|Generation Z (18-23)||43%||39%||-9%|
|Generation X (40-55)||40%||35%||-13%|
|Baby boomers (56-74)||24%||22%||-8%|
|Silent generation (75+)||14%||13%||-7%|
Source: Experian; ages as of 2020
Borrowing Opportunities Expand as Subprime Population Shrinks
An increase in the number of U.S. consumers moving from the subprime to prime group is a positive phenomenon. Not only does it show that consumers are improving their scores, but it shows they are improving them enough to move to higher score tiers.
Some lending decisions are based on which score group an applicant is in, and those in the subprime category may face challenges in being approved and face higher costs in borrowing. As these consumers transition into the prime tier, it's possible they're able to expand their borrowing opportunities.
In addition to more consumers moving into the prime range, the data shows that consumers in the subprime group are also improving their underlying credit factors. There will always be newcomers to the credit space who start out with lower scores, and those who see their credit scores decrease for one reason or another, but this movement from subprime to prime is generally promising. This trend could lead to expanded borrowing opportunities for a larger growing portion of Americans.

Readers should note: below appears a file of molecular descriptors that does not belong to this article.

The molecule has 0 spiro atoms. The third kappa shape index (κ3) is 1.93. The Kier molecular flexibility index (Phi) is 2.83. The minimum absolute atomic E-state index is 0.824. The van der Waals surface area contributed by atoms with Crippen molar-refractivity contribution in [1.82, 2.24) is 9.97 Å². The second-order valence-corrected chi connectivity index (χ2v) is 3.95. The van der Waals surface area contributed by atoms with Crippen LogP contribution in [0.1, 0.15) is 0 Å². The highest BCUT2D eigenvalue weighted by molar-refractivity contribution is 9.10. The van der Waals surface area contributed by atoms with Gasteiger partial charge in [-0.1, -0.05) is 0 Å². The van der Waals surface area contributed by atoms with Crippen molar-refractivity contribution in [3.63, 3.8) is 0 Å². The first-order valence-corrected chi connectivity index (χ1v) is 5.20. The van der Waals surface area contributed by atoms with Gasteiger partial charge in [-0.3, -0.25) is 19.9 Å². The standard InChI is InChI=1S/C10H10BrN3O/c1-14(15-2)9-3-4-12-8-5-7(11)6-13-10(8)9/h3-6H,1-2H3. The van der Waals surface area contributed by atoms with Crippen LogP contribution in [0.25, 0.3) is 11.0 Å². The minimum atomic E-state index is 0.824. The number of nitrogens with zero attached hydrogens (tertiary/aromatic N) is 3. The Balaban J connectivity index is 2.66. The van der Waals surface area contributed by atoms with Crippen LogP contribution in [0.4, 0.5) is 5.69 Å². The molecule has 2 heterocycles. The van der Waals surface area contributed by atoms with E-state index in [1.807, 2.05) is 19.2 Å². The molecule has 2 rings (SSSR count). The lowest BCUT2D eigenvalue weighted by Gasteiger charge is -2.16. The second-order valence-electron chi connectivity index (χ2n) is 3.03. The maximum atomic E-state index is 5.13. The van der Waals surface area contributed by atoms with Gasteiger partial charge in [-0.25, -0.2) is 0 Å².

Considering Credit Changes During the COVID-19 Pandemic
Though the trends in subprime credit have been promising over the past year, it's important to remember this data is a snapshot taken during a turbulent period. Average credit scores rose across the U.S. in 2020, fueled in large part by a shift in consumer spending and saving and changes to how lenders worked with borrowers during the COVID-19 pandemic.
Since the onset of the pandemic, certain COVID-19 relief programs have ended or will before long, which could mean that consumer finances might change markedly in the months to come. As time goes on and consumers continue to manage the impacts of the COVID-19 pandemic, Experian will continue to monitor the data and provide updates as they become available.
Methodology: The analysis results provided are based on an Experian-created statistically relevant aggregate sampling of our consumer credit database that may include use of the FICO® Score 8 version. Different sampling parameters may generate different findings compared with other similar analysis. Analyzed credit data did not contain personal identification information. Metro areas group counties and cities into specific geographic areas for population censuses and compilations of related statistical data.
FICO® is a registered trademark of Fair Isaac Corporation in the U.S. and other countries.